The power of the Bosnia-Herzegovina presidency is prettified by the magic formula that its members are elected ‘from the ranks of such and such a people’. This barbarous invention suggests that citizens have no political individuality outside their particular ethnic group, and that their main purpose in life is to legitimize the existing system and politicians. The propensity towards perversion on the part of the international community is testified to, indeed, by this racially based system in Bosnia-Herzegovina, which rests on documents that they have drafted and certified, and which the various functionaries who in their different institutional guises govern this country ardently propagate.

The other element of the Dayton Agreement that keep Bosnia-Herzegovina in the firm grip of permanent stagnation is the relationship that exists between the international and domestic administrations. Here we have an example of a special and maybe unique case of dual power, whose persistence is increasingly forcing us in Bosnia to ask who is actually running Bosnia-Herzegovina.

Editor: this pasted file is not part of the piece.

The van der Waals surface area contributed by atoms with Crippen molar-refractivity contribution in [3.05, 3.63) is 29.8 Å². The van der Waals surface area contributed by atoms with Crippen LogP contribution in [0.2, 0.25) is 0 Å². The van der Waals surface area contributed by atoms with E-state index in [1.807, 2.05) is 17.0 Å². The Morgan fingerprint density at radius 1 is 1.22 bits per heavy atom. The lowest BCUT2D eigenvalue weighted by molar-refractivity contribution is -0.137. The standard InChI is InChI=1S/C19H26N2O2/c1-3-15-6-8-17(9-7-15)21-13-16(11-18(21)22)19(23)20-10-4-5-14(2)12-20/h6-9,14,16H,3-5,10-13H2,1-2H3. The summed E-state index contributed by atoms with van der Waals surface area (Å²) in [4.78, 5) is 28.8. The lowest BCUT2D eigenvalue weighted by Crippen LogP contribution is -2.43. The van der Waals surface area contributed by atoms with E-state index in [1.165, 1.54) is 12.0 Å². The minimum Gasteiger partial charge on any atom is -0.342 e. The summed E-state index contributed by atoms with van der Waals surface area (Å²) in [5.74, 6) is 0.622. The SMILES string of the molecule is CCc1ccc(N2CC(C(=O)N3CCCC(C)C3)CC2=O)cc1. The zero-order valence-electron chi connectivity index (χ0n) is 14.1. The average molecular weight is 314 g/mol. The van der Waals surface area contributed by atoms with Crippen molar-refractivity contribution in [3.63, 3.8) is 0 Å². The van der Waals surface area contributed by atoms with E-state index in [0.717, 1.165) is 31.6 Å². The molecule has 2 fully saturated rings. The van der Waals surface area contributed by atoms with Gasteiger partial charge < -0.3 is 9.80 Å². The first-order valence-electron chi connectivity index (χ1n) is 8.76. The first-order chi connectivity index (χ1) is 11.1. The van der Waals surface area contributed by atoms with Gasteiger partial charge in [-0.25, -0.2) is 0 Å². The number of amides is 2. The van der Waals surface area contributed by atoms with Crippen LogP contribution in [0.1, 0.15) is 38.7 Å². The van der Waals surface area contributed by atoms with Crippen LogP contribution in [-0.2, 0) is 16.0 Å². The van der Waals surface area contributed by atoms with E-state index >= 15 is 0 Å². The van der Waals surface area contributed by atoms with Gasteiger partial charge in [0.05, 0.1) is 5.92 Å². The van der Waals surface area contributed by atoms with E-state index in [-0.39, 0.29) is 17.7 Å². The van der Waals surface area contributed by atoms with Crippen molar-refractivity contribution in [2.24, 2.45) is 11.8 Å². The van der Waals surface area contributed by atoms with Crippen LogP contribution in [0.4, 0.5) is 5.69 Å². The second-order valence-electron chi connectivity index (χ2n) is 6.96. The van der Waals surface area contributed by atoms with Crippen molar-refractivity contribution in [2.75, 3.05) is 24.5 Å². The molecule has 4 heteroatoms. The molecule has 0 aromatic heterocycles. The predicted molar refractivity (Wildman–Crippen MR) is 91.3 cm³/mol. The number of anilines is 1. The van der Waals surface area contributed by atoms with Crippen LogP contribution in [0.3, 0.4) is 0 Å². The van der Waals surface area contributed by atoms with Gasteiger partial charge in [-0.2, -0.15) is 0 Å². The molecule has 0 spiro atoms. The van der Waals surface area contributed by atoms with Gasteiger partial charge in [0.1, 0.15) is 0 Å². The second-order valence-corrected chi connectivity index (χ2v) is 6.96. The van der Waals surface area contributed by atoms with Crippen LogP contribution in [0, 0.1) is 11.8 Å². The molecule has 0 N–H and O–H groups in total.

Anyone who wishes to answer this question in a rational and consistent manner is faced with an impossible task. After having listed all the (innumerable) institutions and levels of the domestic governing system, and added to the list all the institutions and functions of the international government, when one tries to analyse the whole thing in its mutual interconnectedness in order to establish its meaning and purpose, and especially any potential it may have for taking society forward, one is left with the impression of a monstrous and hypertrophied structure that has escaped its initial meaning if it ever had one, and that - unproductive and parasitic - has continued to multiply almost organically, guided solely by the desire to keep itself in existence. The whole purpose of the model, so far as one can see, is to prevent Bosnia’s own political structures from developing in the direction of full independence, with a concomitant awareness of their responsibility for and duty towards their country. It is designed to keep domestic political forces in a state of permanent immaturity, but not to the extent that the all-powerful international complex is forced to assume open responsibility for running the country. This labyrinthine structure, because devoid of any real and transparent responsibility, is also left without any clear task - a state of affairs that maximizes its capacity to act in an voluntaristic and ad hoc manner whenever it feels the need.